On a separate note (one which probably has no connection to this post), I did manage some quality reading over the weekend, mostly from Immanuel Kant, of all people.  I have, throughout the years of my education, found this man’s thought a tough nut to crack.  But this weekend, a few fissures opened, and I finally caught a glimpse into some of his work that yielded some fine food for reflection.  I am most intrigued with his intellectual “Copernican Revolution” and its implications for thinking in the centuries since the 18th.  I may be posting some of those a little later, when they’ve had more time to mature.

Thanks for reading.  I have had no computer access for four days, and am most happy to be back at the blog, especially since I have a new painting emerging.

A Frozen Moment along Route 66 at Christmas

December 15, 2011

Cold Desolation

I was happy to receive 2nd place in the Desoto Arts League Annual Member Show with this entry.  I titled this “Cold Desolation” and painted it back in 2007.  I photographed it much, much earlier, over a Christmas holiday season back in the 1990’s.  My father was driving me around abandoned towns in Franklin County, Missouri so that I could shoot my 35mm camera for potential watercolor compositions.

It was about 10 degrees when we came across this abandoned filling station in Robertsville, Missouri, not far from Pacific.  I had to add the signage, as the building had been stripped of all identification and advertising.  The automobile was photographed in New Mexico, years later.  As to this site, I still recall how frigid cold it was, and how I had to keep putting my hands back into gloves to survive the photo shoot!  I stayed around long enough to shoot over thirty pictures, though some of them did not turn out the way I wished.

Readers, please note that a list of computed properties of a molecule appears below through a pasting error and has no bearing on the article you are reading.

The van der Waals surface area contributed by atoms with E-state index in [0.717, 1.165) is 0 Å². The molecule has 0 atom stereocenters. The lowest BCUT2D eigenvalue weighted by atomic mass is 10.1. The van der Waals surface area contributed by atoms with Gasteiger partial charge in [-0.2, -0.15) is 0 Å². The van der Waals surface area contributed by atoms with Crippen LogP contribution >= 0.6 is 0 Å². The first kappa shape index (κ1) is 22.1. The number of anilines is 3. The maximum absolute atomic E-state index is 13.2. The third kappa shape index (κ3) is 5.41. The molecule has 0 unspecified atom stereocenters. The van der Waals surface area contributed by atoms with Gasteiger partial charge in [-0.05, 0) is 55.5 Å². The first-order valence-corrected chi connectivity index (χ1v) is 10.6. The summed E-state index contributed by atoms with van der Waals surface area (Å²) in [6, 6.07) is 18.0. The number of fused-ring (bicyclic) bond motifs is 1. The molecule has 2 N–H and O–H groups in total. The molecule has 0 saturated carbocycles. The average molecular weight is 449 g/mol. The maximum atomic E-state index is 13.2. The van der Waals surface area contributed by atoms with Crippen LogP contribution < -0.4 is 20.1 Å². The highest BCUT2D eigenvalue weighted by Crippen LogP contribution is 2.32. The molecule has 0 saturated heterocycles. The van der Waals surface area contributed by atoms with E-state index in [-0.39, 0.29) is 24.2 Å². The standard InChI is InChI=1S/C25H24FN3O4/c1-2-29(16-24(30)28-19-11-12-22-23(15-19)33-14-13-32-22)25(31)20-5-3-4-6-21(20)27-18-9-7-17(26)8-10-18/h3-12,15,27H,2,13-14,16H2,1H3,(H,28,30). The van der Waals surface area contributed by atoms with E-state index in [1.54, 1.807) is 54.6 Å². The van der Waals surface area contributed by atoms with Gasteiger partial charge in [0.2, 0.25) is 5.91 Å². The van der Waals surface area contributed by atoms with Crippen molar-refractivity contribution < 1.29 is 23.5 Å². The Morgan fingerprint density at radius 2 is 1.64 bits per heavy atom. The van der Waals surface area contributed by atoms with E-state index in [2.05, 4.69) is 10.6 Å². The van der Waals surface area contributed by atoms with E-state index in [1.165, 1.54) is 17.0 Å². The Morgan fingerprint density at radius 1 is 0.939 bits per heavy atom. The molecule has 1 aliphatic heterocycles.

This painting has had a hard life.  After I had finished the sky, I leaned the watercolor against the wall of my study.  In those days, I was stretching D’Arches watercolor paper over canvas stretchers.  I love the dynamic spring of the paper while working on it, and the water dries much more quickly than it does with blocks or 300 pound weight.  While the picture was leaned against the wall, I pushed some books off my desk, and they tumbled across the floor and punctured this painting in several places.  For that reason, I have been unable to sell the original through galleries (though I’ve sold a number of limited edition giclees, and now the original has won two awards in competition, including a Best of Show.  It was also juried into the annual show of the Southwestern Watercolor Society.  Nevertheless, it remains a damaged painting, scotch-taped from the back.